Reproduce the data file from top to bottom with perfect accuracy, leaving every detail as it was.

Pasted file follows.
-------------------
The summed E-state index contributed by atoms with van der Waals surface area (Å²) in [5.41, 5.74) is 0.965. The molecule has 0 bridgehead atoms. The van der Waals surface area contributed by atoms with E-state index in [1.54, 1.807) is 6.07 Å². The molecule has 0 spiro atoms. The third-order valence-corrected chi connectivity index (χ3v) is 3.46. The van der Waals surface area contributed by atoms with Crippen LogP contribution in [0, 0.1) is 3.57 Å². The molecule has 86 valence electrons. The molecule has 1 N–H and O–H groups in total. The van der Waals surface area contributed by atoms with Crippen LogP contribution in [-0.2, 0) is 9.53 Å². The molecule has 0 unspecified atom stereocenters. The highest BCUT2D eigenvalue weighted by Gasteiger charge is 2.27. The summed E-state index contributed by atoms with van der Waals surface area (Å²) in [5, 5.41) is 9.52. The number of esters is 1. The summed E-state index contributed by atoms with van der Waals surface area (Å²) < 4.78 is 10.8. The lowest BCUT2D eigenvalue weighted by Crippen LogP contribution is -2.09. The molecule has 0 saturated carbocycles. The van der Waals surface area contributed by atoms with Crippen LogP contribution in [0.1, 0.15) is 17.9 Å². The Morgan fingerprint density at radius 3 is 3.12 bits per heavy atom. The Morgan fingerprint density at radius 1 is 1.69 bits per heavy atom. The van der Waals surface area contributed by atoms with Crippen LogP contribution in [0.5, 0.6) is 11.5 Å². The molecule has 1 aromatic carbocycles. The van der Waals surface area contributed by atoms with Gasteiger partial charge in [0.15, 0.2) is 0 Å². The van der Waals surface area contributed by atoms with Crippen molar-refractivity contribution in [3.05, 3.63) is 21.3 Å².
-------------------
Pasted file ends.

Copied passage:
The summed E-state index contributed by atoms with van der Waals surface area (Å²) in [5.41, 5.74) is 0.965. The molecule has 0 bridgehead atoms. The van der Waals surface area contributed by atoms with E-state index in [1.54, 1.807) is 6.07 Å². The molecule has 0 spiro atoms. The third-order valence-corrected chi connectivity index (χ3v) is 3.46. The van der Waals surface area contributed by atoms with Crippen LogP contribution in [0, 0.1) is 3.57 Å². The molecule has 86 valence electrons. The molecule has 1 N–H and O–H groups in total. The van der Waals surface area contributed by atoms with Crippen LogP contribution in [-0.2, 0) is 9.53 Å². The molecule has 0 unspecified atom stereocenters. The highest BCUT2D eigenvalue weighted by Gasteiger charge is 2.27. The summed E-state index contributed by atoms with van der Waals surface area (Å²) in [5, 5.41) is 9.52. The number of esters is 1. The summed E-state index contributed by atoms with van der Waals surface area (Å²) < 4.78 is 10.8. The lowest BCUT2D eigenvalue weighted by Crippen LogP contribution is -2.09. The molecule has 0 saturated carbocycles. The van der Waals surface area contributed by atoms with Crippen LogP contribution in [0.1, 0.15) is 17.9 Å². The Morgan fingerprint density at radius 3 is 3.12 bits per heavy atom. The Morgan fingerprint density at radius 1 is 1.69 bits per heavy atom. The van der Waals surface area contributed by atoms with Crippen LogP contribution in [0.5, 0.6) is 11.5 Å². The molecule has 1 aromatic carbocycles. The van der Waals surface area contributed by atoms with Gasteiger partial charge in [0.15, 0.2) is 0 Å². The van der Waals surface area contributed by atoms with Crippen molar-refractivity contribution in [3.05, 3.63) is 21.3 Å².